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Passionate sermons, enlightening blog posts, riveting articles…we are exposed to all kinds of ways to grow in our knowledge of God’s Word. I’m thankful for those who take the time to teach, inspire, and motivate. However, it’s important to remember that as the reader or listener, it’s our responsibility to check and see that what is being taught is biblically sound.
Even if the speaker, writer, or teacher is beloved or well-known, we must compare his or her thoughts with the Word of God. Even if the blogger has the ability to hook us in by sharing “new” insight or persuasive suggestions, we must check to see that there is Truth behind the wit or the plea. If we swallow a lie, we can’t blame the preacher, the parents, or the husband. We take personal responsibility. And the only way to know whether what we are hearing is true or false is to do our homework. The Bible has plenty to say about that.
In the front of your Bible, write: Deut. 18:17-22
But the prophet who speaks a word presumptuously in My name which I have not commanded him to speak, or which he speaks in the name of other gods, that prophet shall die. You may say in your heart, ‘How will we know the word which the Lord has not spoken?’…
In verse 17, God talks about the prophet who will speak the words that He has put into his mouth. Then He mentions those who claim to speak His words but don’t. Underline all of verse 20. In verse 21, squiggly underline “How will we know.” In the margin, write “our responsibility.” God answers that question in verse 22. At the end of the verse, write Matt. 7:15-20.
Beware of the false prophets, who come to you in sheep’s clothing, but inwardly are ravenous wolves. You will know them by their fruits…
Circle “false prophets.” Squiggly underline “you will know them by their fruits” found in verses 16 and 20. Notice the appearance of the false prophets. They look like sheep. They look like the real deal. Again, it’s our responsibility to “know them.” At the end of the verse, write Acts 17:10,11.
Now these were more noble-minded than those in Thessalonica, for the received the word with great eagerness, examining the Scriptures daily to see whether these things were so.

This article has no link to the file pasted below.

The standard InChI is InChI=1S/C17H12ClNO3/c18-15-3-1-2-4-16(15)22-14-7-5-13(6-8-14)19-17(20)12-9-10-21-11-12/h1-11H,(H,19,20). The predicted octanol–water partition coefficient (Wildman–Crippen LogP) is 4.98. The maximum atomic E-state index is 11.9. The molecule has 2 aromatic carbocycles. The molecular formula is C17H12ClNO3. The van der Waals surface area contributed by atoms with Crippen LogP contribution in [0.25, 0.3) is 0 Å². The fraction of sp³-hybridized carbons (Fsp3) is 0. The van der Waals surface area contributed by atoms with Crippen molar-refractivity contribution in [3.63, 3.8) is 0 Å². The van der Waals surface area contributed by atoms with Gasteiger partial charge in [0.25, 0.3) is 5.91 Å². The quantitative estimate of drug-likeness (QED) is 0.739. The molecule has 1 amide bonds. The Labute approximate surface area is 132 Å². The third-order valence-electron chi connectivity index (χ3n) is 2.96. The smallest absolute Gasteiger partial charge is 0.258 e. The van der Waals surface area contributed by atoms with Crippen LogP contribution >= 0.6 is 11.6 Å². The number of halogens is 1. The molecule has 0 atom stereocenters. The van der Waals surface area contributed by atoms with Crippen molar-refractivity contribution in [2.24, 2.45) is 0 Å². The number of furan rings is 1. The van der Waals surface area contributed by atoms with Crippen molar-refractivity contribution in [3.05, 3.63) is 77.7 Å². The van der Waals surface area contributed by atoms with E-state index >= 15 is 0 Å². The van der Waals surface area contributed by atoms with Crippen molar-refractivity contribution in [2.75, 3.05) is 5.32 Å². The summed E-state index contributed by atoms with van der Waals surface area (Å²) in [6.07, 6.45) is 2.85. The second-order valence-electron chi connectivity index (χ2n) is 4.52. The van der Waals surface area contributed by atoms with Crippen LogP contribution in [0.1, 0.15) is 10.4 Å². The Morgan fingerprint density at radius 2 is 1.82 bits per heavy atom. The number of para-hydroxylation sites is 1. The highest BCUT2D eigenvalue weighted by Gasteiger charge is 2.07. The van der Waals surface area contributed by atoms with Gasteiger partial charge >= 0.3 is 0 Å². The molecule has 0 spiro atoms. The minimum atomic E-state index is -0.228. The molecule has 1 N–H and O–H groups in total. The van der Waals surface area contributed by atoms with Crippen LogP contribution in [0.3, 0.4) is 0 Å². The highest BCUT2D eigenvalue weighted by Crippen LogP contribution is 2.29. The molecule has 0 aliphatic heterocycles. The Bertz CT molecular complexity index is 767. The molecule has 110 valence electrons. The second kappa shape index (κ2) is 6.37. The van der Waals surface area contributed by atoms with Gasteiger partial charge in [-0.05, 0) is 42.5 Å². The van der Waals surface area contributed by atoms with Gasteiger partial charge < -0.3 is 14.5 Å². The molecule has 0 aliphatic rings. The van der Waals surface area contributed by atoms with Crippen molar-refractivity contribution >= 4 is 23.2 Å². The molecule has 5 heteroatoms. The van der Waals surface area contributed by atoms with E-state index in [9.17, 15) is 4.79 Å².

Put a square around “synagogue” in verse 12. This was the location of religious learning and yet the listeners still did their homework. Underline “examining the Scriptures daily” and squiggly underline “to see whether these things were so.” At the end of the verse, write 18:24-26.
…And he began to speak out boldly in the synagogue. But when Priscilla and Aquila heard him, they took him aside and explained to him the way of God more accurately.
In verse 24, underline “he was mighty in the Scriptures.” In verse 25, underline “instructed in the way of the Lord.” Circle his demeanor: “fervent in spirit” in verse 25 and “boldly” in verse 26. Put a square around “synagogue” in verse 26. In the margin next to verses 25 and 26, write “taught what he knew.” Apollos wasn’t intending to deceive but he had some more learning to do. In verse 26, squiggly underline “explained to him the way of God more accurately.” Not everyone who misleads means to. Sometimes they are confused or just misunderstand a passage. It’s still our responsibility to be able to know when the message isn’t quite right. At the end of the verse, write 20:28-31.
…From among your own selves men will arise, speaking perverse things, to draw away the disciples after them.